• Those findings showed a marked reduction in caries experience, around 50%, in children and adolescents in the fluoridated cities compared to non-fluoridated control cities or the levels of caries in cities before fluoridation. (iadr.org)
  • The review, titled "Xylitol-Containing Products for Preventing Dental Caries in Children and Adults" can be read online at www.cochranelibrary.com. (ada.org)
  • Between September and December 2018 our most popular blogs considered guidelines for non-restorative options for caries management , orthodontic management of the developing dentition and aligners for orthodontic treatment. (nationalelfservice.net)
  • The new review, which examined results from 75 controlled clinical studies, found that the benefits of fluoride are reduced for toothpastes that contain less than 1,000 parts per million of fluoride. (cfah.org)
  • I'm not convinced that the possible benefits of fluoride in toothpaste outweigh its far more serious potential health effects, especially since it can accumulate in tissues and bones. (mercola.com)
  • 3 years and 3-6 years should use a smear the size of a rice grain and a pea-sized amount of toothpaste, respectively. (cdc.gov)
  • Parents and caregivers can play a role in ensuring that children are brushing often enough and using the recommended amount of toothpaste. (cdc.gov)
  • To estimate the amount of toothpaste used, parents were asked, "On average, how much toothpaste (do you/does SP) use when brushing (his/her) teeth? (cdc.gov)
  • A lentil-size smear of fluoridated toothpaste twice a day is safe and appropriate for children 6 months to age 3 years old. (ndnr.com)
  • When choosing toothpaste samples for the testing, try to choose five very different samples (in terms of cost, color, consistency like paste vs. gel and special formulations, such as baking soda, tartar control, sensitive and denture formulas). (flinnsci.com)
  • Chemotherapy or radiation therapy patients often times need fluoride supplements or a salivary substitute to reduce caries risk. (avroarrow.org)
  • 7 small observational studies were included in this review of oral health status in people with autism spectrum disorders higher levels of caries and periodontal disease are suggested in this population. (nationalelfservice.net)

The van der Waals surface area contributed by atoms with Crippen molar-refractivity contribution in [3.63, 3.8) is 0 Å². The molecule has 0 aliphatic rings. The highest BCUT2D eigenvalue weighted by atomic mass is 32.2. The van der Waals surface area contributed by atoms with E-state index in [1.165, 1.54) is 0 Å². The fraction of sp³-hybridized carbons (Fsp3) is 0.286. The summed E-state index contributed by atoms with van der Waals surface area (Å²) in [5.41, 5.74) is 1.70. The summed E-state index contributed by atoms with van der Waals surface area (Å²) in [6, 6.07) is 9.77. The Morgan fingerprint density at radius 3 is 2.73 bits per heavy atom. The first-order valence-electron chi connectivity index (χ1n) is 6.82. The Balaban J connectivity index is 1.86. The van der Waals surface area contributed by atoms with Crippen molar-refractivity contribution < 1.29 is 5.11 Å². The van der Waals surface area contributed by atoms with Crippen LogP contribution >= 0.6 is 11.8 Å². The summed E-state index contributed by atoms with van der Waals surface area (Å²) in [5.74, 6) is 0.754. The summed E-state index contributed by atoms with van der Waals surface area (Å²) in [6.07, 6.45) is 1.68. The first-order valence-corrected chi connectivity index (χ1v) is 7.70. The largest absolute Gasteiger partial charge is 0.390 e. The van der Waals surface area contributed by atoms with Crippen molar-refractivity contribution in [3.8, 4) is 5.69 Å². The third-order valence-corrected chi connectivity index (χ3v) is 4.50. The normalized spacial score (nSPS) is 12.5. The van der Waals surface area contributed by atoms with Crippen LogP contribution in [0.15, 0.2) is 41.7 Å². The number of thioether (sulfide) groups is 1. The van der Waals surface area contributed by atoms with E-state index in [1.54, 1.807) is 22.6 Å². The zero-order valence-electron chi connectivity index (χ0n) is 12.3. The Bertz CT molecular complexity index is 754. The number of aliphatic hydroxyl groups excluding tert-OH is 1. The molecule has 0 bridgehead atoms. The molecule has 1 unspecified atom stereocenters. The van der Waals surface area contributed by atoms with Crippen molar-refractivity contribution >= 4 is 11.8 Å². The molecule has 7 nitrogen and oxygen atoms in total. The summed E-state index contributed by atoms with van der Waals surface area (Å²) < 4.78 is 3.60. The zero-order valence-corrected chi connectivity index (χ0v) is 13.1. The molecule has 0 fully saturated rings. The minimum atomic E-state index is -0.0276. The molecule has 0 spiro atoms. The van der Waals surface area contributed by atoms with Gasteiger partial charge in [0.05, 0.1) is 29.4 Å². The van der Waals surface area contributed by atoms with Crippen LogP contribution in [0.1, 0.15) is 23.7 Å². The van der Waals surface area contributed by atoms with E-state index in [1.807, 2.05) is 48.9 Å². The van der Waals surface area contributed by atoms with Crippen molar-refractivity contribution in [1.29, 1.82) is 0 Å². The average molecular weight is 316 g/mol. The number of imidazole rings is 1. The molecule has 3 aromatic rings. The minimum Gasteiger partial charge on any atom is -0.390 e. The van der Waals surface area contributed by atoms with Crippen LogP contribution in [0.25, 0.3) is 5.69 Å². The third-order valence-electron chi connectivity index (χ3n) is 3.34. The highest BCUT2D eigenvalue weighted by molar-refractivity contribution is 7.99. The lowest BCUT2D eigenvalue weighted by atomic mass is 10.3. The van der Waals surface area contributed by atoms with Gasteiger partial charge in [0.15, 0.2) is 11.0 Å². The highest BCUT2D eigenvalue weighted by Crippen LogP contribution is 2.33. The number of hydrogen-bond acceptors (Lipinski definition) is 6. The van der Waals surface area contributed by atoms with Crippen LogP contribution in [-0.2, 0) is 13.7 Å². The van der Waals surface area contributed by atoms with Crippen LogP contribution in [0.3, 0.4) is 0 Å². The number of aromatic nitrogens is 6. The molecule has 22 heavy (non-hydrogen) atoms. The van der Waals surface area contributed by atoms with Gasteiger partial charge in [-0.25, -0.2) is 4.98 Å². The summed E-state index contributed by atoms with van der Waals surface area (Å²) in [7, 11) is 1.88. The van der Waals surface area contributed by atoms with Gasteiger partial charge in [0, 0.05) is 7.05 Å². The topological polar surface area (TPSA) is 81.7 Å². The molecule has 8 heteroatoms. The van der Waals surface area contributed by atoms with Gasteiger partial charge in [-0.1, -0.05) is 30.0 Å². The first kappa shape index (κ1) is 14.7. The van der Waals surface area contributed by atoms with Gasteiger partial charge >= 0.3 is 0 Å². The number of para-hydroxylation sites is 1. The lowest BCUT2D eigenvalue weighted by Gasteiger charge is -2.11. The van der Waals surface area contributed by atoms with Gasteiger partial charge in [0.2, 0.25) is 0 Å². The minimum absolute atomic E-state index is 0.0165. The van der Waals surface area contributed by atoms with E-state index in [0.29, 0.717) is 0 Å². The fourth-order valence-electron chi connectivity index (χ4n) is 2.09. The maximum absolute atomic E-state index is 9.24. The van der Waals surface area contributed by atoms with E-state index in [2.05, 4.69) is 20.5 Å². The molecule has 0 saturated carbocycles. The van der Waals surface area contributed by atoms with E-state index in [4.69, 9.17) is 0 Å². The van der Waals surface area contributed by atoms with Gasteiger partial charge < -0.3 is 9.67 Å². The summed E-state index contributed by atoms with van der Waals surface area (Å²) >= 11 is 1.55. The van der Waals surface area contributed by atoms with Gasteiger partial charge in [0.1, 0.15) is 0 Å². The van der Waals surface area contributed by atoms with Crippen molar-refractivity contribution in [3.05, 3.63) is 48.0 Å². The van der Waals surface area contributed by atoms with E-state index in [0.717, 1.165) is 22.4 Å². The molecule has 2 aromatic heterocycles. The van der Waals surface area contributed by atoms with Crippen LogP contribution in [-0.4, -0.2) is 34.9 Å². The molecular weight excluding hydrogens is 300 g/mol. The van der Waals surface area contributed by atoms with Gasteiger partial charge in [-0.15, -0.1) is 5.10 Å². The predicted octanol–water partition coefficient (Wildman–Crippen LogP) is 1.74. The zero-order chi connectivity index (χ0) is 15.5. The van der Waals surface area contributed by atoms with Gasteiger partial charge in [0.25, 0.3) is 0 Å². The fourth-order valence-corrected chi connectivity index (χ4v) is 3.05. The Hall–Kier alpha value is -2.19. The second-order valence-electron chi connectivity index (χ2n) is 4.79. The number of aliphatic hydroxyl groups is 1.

• While the global epidemic of dental caries that began about 140 years ago was very largely caused by the rise in sugar consumption, the more recent decline in caries during the last 50 years has been due largely to the use of fluoride. (iadr.org)
  • A thin probe, sometimes special dyes, and transillumination by fiberoptic lights are used, frequently supplemented by new devices that detect caries by changes in electrical conductivity or laser reflectivity. (merckmanuals.com)
  • Unfortunately, statistics show that only ten out of a hundred patients can independently detect caries. (ohiodentalclinics.com)
  • The addition of two chemicals to standard fluoride toothpaste can go a surprisingly long way towards tackling dental caries, according to new research conducted by Colgate-Palmolive. (designerdental.co.uk)
  • The antimicrobial activity of seven different toothpastes Emoform, Colgate, Signal , Crest , Sanino, Close up & Sensodyne were evaluated on some pathogenic oral microorganisms : Streptococcus mutans, Micrococcus spp. (iasj.net)
  • Colgate has developed a quick-reference Dental Translator tool to help you communicate with your Tagalog speaking patients. (colgateprofessional.com)
  • Common phrases used in all facets of your appointment, including medical history interview, oral health assessment, and dental procedures, are now available to all registered Colgate Oral Health Advisors via the link below. (colgateprofessional.com)
  • Colgate are developing several other Dental Translators for other languages, check out the COHA news section to see what else is available. (colgateprofessional.com)
  • Dr Tariq Drabu in Manchester said "Colgate recently announced their new innovation at the 2014 British Dental Conference and Exhibition on the 11 April 2014. (prweb.com)
  • It is exciting to know that there are companies such as Colgate that are dedicated to dental health through research and development. (prweb.com)
  • The proposition that cities with water supplies deficient in fluoride might have their level brought up to inhibit caries emerged in 1943 and 1944. (iadr.org)
  • Crest® PRO-HEALTH™ Clean Mint Toothpaste has an improved usage experience that you and your patients are sure to love! (dentalcare.com)